The exam for this component will be take-home. The examination committee will prepare four questions for each student, two from each of the chosen research paradigms, that will be handed to them on the day when the first examination is scheduled by the program. Students will select one question from each paradigm, write responses (each of approximately 2000 words) and turn them in seventy two hours later.

COMPONENT 2: Language pedagogy

Under the supervision of and with advise from the examination committee, typically in the course of their first and/or second semester in the program, students will design two syllabi for undergraduate courses that will be submitted to the examination committee on the day when the first examination is scheduled by the program.

  • One for a sociolinguistics course

And one from the following two categories:

  • An elementary/intermediate or advanced course for speakers of languages other than Spanish
  • A course for heritage speakers

Each syllabus must contain:

  • an introductory description to the course including learning goals and a rationale for the course’s structure and contents
  • a detailed identification of contents, assignments and homework for each lesson distributed in 14 weeks
  • an evaluation system linked to the course’s learning goals
  • a statement of the teaching methodology to be used

COMPONENT 3: The structure of Spanish

This will be a teaching demonstration. Students will be given two topics selected by the examination committee out of the topics listed below (one from each block). 


  1. Las vocales del español comparadas con las del inglés: fonética y fonología
  2. Sonidos consonánticos nasales y su distribución fonológica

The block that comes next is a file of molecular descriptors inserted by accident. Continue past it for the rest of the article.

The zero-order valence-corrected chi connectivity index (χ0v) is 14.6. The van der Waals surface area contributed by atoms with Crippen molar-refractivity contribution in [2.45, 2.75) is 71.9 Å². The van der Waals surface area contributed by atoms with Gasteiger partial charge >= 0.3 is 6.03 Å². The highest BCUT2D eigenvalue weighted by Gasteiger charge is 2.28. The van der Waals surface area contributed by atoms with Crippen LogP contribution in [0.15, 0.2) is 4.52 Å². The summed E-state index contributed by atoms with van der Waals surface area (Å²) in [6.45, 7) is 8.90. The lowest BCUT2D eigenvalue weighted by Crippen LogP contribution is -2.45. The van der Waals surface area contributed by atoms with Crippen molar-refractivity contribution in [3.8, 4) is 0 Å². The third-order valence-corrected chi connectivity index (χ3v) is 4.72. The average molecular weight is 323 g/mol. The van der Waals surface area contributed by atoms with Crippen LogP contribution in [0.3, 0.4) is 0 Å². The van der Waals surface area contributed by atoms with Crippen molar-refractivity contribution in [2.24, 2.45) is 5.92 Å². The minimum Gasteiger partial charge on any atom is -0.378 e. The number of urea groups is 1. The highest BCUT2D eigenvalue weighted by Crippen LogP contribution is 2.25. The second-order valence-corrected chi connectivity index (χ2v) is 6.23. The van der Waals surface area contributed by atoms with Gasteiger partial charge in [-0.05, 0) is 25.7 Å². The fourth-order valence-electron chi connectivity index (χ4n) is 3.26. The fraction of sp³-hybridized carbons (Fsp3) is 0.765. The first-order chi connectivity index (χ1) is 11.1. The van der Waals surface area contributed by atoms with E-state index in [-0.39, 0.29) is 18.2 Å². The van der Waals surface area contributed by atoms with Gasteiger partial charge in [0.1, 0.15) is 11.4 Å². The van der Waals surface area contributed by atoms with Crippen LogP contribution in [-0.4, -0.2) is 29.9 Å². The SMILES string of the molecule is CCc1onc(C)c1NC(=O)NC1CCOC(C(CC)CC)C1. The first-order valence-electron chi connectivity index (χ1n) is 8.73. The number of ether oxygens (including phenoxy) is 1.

3. Diferencias dialectales en el inventario fonémico
  4. Las consonantes fricativas y africadas y su comportamiento dialectal
  5. Las consonantes líquidas y su comportamiento dialectal
  6. Las consonantes oclusivas en español e inglés
  7. Alternancia morfofonológica entre diptongo y vocales medias
  8. La estructura silábica del español
  9. El sistema acentual del latín y el español
  10. La entonación en español


  1. Morfemas y la formación de palabras (cap. 3 in Muñoz-Basols et al. 2017)
  2. Oraciones simples, compuestas y yuxtapuestas (cap. 4 in Muñoz-Basols et al. 2017)
  3. Las relaciones semánticas entre palabras (cap. 5 in Muñoz-Basols et al. 2017)
  4. El pronombre personal: caracterización, formas, relaciones decorreferencia y pronombres átonos (pags. 299 to 315 in Nueva gramática de la lengua española)
  5. El pronombre personal: Leísmo, laísmo, loísmo; Pronombres átonos en duplicación de complementos; formas de tratamiento (pags. 315 to 325 in Nueva gramática de la lengua española)
  6. Impersonales con se e impersonales reflejas; la pasiva refleja (pags. 782 to 788 in Nueva gramática de la lengua española)
  7. Los actos de habla (cap. 5 in Muñoz-Basols et al. 2017)
  8. Las funciones informativas: tópico, foco y adverbios de foco (pags 753 to 766 in Nueva gramática de la lengua española)

The questions have been elaborated from the following texts:

  • Javier Muñoz-Basols, Nina Moreno, Inma Taboada, and Manel Lacorte. 2017. Introducción a la lingüística hispánica actual : Teoría y práctica. New York, NY: Routledge.
  • Nueva gramática de la lengua española: Manual. 2010. Madrid: Espasa.